When Felicia Riley graduated from South Seneca High School in 2011, she had dreams of becoming a math teacher. So, she went to LeMoyne College for exactly that.
A little turn there, a little turn here, and well, she never taught math. But she did become a teacher – at least for a while. She even ended up teaching for a bit at her alma mater in South Seneca.
“I taught grades seven through 12 social studies, and also grades eight through 11 special education. South Seneca was actually the first school I taught at,” she said.
Today, Riley is still teaching – just not students. Well, not directly, anyway. Riley is the Instructional Specialist for Technology and Digital Fluency at Tompkins Seneca Tioga (TST) BOCES.
“It's a huge title,” she said while laughing, “that just means I go into schools and help teachers integrate technology effectively in the classroom with a purpose. We’re also trying to spread awareness for computer science and digital fluency standards – and build those standards into what the teachers are currently teaching.”
In talking to Riley, it was extremely apparent how passionate she is about her new position. She began working for TST BOCES in June part-time. Then she had a baby in July. Then she went on maternity leave. Then she came back on September 1, this time on a full-time contract. Since then, she’s been laying the groundwork for what she hopes is major progress in improving students’ understanding of what it means to have a sound “digital citizenship,” which Riley defined as: “the way you interact with the internet and the way you present yourself on your social media platforms. It goes hand-in-hand with your digital footprint. Knowing how important it is to show yourself in a positive manner rather than being a bigot online.”
She is laying that foundation in Candor.
“One of the projects I’ve been working on, they haven’t implemented yet,” she said. “But it’s going to be implemented next school year hopefully. I worked with Candor School District to build a series of digital citizenship lessons for middle school and high school. There are seven lessons for each school. They talk about how social media makes them feel, and try to identify how they feel about themselves in their social media profiles. Giving them challenges to decrease their digital habits or make their digital habits impactful is the end goal.”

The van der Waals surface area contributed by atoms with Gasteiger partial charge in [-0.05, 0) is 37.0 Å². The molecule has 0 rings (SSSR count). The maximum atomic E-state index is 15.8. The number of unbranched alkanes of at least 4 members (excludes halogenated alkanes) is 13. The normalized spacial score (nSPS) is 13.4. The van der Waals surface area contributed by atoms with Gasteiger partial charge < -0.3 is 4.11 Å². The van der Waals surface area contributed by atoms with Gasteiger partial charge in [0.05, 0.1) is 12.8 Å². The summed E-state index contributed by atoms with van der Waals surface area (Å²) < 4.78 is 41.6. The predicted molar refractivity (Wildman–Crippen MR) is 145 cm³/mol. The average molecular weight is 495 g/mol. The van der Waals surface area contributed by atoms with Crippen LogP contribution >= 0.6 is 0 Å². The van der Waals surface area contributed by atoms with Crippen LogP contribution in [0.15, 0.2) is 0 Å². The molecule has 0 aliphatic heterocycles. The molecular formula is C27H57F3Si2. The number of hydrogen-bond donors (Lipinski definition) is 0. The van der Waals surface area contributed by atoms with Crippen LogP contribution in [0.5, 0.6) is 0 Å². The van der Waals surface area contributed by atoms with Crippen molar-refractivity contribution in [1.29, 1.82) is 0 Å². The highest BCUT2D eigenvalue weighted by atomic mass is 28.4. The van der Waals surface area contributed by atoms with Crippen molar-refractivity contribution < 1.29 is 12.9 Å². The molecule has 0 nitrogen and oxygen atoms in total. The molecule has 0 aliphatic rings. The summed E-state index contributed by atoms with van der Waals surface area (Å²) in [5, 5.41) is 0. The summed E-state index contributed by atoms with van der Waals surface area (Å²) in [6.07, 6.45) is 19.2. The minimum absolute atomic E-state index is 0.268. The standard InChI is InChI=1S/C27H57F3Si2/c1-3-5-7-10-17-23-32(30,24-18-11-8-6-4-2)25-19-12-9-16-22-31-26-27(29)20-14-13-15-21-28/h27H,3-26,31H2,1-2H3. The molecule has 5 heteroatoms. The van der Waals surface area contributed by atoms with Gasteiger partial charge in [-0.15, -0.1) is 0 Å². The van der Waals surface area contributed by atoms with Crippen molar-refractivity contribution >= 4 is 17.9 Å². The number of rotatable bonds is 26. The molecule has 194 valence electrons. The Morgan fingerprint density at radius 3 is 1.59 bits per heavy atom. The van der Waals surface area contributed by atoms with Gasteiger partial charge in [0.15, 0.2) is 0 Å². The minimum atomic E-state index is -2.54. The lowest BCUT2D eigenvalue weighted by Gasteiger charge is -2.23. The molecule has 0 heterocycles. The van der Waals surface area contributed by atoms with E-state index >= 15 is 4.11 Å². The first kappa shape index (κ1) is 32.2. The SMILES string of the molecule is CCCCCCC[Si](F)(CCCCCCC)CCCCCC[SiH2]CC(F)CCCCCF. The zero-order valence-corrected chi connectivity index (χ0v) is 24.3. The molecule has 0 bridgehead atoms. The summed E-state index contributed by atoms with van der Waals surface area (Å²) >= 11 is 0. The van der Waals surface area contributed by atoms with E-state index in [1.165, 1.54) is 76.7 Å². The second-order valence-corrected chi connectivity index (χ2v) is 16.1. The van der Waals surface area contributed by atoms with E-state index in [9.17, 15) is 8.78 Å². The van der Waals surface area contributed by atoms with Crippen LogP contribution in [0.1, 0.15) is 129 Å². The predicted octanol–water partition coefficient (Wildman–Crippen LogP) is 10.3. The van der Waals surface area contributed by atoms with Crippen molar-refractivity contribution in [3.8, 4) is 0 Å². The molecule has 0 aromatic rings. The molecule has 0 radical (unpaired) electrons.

“The end product,” she continued, “is for the students to make suggestions on how they can use social media to actually help the mental health of teenagers rather than hurt the mental health of teenagers. So I’m super excited for that curriculum to be implemented because I think it’s going to have a big impact. And I know other districts are already interested in implementing it, but we want to see how it goes first, and get some feedback on it. But ideally, it becomes a region-wide thing.”
If making sure students understand what it means to carry themselves well online in 2022 seems like it’s a huge undertaking, that’s because it is. More than ever students, teachers, and all parties in school districts are not only tasked with managing the world in front of them, but they’re also dealing with the ramifications of actions taking place on a computer or phone screen.
This includes bullying.
“We have heard a lot about increased cyberbullying in the area,” Riley said. “Whether it’s intentional or unintentional. It’s happening through social media, whether they are posting news articles, or images, or anything they’re finding out there. They’re not realizing that it’s fake, or impacting in a negative way. Schools really have to take hold of those digital citizenship standards, and integrate those into different curricula.”
“One lens we’re trying to do this through in my department,” she continued, “is to integrate it with SEL [social emotional learning]. Doing check-ins with students to figure out how they’re really feeling and what’s really going on. Trying to build those personal relationships with students. And we’re purposefully trying to build professional development in my department, and helping teachers understand SEL and really bring it to everything that they teach.”
One aspect of the gig that excited Riley is the amount of reach her work could potentially have.
“My favorite part about this job,” she explained, “is I feel like I’m impacting more students rather than being in the classroom and only being able to impact like 100 students – I’m working with teachers around the region, and I think I’ve been in all nine districts. I’ve worked with teachers and that means I’m reaching more than 100 students, because each of them have 100 students. So it’s way more reach.”
As for South Seneca’s role in how she ended up where she is today? She’ll be a Falcon forever.
“South Seneca really did prepare me for going out into the world,” she said. “I graduated from there with 10 more high school credits than I needed. I graduated and entered LeMoyne as technically a sophomore even though I still did four years there. So taking advantage of what South Seneca has to offer was huge. And staying in touch with my connections at South Seneca is what got me to where I am today.”